Improving the Reliability of Autism Diagnoses: Examining the Utility of Adaptive Behavior

  • Stacey S. Tomanik
  • Deborah A. Pearson
  • Katherine A. Loveland
  • David M. Lane
  • J. Bryant Shaw
Original Paper

Abstract

The classification agreement of the Autism Diagnostic Interview-Revised (ADI-R) and the Autism Diagnostic Observation Schedule (ADOS) was examined in 129 children and adolescents (aged 7–18 years) who were evaluated for autism. Participants received a diagnosis of autism or non-autism based on the ADI-R. Linear discriminant analysis revealed adequate concordance between the ADI-R and ADOS, with 75% of the participants being correctly classified using the ADOS. Classification accuracy significantly improved to 84% when a measure of adaptive functioning (i.e., the Vineland Adaptive Behavior Scales) was included in the analysis. The findings suggest that when clinicians obtain discrepant information on the ADI-R and ADOS, assessment of an individual’s adaptive functioning may reduce diagnostic errors.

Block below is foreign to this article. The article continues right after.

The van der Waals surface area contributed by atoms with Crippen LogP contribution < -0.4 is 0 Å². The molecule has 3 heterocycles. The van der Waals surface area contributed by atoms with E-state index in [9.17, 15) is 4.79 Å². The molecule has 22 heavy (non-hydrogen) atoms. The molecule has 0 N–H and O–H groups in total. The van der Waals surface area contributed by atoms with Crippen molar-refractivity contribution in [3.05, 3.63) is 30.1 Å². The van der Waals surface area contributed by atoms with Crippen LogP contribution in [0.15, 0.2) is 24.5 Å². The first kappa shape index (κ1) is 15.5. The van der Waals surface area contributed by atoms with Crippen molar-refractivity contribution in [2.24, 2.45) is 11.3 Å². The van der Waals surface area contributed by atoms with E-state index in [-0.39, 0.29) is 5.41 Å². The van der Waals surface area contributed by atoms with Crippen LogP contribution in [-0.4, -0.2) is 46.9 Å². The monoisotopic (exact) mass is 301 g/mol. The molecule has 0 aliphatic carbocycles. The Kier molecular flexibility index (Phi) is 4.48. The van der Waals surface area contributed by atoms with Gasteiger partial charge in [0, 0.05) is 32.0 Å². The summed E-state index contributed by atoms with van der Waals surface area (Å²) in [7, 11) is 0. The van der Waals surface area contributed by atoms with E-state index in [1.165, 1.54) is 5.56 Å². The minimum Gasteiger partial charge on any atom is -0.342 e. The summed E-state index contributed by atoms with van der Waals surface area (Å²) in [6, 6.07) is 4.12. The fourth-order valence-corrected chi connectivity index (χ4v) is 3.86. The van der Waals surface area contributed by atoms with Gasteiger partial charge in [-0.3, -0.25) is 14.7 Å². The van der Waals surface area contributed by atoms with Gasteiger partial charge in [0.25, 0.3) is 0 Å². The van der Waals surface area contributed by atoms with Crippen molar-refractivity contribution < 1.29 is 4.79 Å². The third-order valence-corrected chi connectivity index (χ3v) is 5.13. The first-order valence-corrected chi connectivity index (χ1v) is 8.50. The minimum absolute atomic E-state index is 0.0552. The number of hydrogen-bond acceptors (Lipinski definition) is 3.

Keywords

Autism diagnosis Diagnostic reliability Autism spectrum disorders Autism Diagnostic Interview-Revised (ADI-R) Autism Diagnostic Observation Schedule (ADOS) Vineland Adaptive functioning 

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Copyright information

© Springer Science+Business Media, LLC 2006

Authors and Affiliations

  • Stacey S. Tomanik
    • 1
  • Deborah A. Pearson
    • 1
  • Katherine A. Loveland
    • 1
  • David M. Lane
    • 2
  • J. Bryant Shaw
    • 1
  1. 1.Department of Psychiatry and Behavioral SciencesUniversity of Texas Medical School at HoustonHoustonUSA
  2. 2.Department of PsychologyRice UniversityHoustonUSA

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